The harsh reality is that drivers no longer hold the bargaining power when negotiating new deals. When NASCAR and its teams implemented the charter system prior the 2016 season, it meant the majority of driver contracts were restructured with many going to a purse-base structure.

NASCAR organizations are in many respects now operating similar to how NFL teams manage the salary cap. Frequently, Cup Series teams are having to make hard choices between keeping a veteran who’s still highly productive but commands a high salary, and a young driver who can give close to the same level of productivity at a greatly reduced cost.

Almost every time, the veteran loses out and finds himself unemployed. Kahne and Kenseth are facing uncertain futures after Hendrick and Joe Gibbs Racing are replacing them with William Byron (19) and Erik Jones (21), respectively, next season.

“You’ve got a guy that you think has got a lot of talent, very young, a lot of potential,” Earnhardt said. “Then, you’ve got a veteran who is established. But he wants three, four, five, or six times the amount of money. You’re going to go with the younger guy because it’s a better deal financially.

“A lot of young guys coming in being offered and accepting contracts that are a fifth to a tenth of what veterans are getting paid — that’s money that can go into the team.”

The free-agent market has a glut of capable drivers available and not enough teams with open rides to match their talents. Even when a top-tier organization does have a seat to fill, in many instances the sponsorship isn’t in place to put a deal together.

Furniture Row Racing is a thriving team that added a second car in 2017 for Jones, teaming the rookie alongside veteran Martin Truex Jr., whose four wins and 1,315 laps led this season are series bests. But with Jones leaving to take Kenseth’s spot at JGR next season, FRR is in need of a new driver of its No. 77 Toyota. And considering Truex’s success, the Denver-based team would seemingly be in the catbird seat to choose from the luminary of drivers available.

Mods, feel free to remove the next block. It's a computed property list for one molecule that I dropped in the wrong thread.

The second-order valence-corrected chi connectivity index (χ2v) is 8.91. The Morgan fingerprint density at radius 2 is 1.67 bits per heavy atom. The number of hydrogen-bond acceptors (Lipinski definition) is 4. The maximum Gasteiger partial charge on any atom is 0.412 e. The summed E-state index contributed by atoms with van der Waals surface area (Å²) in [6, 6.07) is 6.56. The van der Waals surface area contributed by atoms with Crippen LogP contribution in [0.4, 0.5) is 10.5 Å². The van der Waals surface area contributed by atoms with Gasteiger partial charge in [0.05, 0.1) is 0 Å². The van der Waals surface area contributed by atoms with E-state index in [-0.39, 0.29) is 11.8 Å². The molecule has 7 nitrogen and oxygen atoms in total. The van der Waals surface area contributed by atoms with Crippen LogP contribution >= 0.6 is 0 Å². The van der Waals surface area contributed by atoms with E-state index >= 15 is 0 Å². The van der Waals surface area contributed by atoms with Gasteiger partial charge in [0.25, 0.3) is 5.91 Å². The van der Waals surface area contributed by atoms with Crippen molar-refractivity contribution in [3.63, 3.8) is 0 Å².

That hasn’t happened. Instead, FRR needs funding to keep the No. 77 car afloat beyond this season. If not, team owner Barney Visser told SiriusXM Radio on Wednesday, he’ll have little choice but to shutter the No. 77 car.

“We’ve got to find something,” Visser said. “We don’t want to give up that car, but if we don’t get sponsorship, we’ll have to. We’re doing everything we can to get that to come together.”

Truex signed an extension with FRR last summer, a deal Visser said pays his driver less than someone who’s been a consistent winner and championship contender over the past three years. Wanting to stay with a superior team, Truex agreed to the reduced contract.

That’s the economic reality currently within NASCAR. If you want an opportunity to win, you’ll likely need to accept a base salary lower than in years past.

“We’ve got something going with Martin that has just worked out very well,” Visser said. “I can’t speak to what the other guys have got going on, but I would think that there are going to be a lot of jets sold. The money just won’t support what some of these guys have been making. The sponsorship just won’t carry it right now.

“It’s a pretty tough business right now.”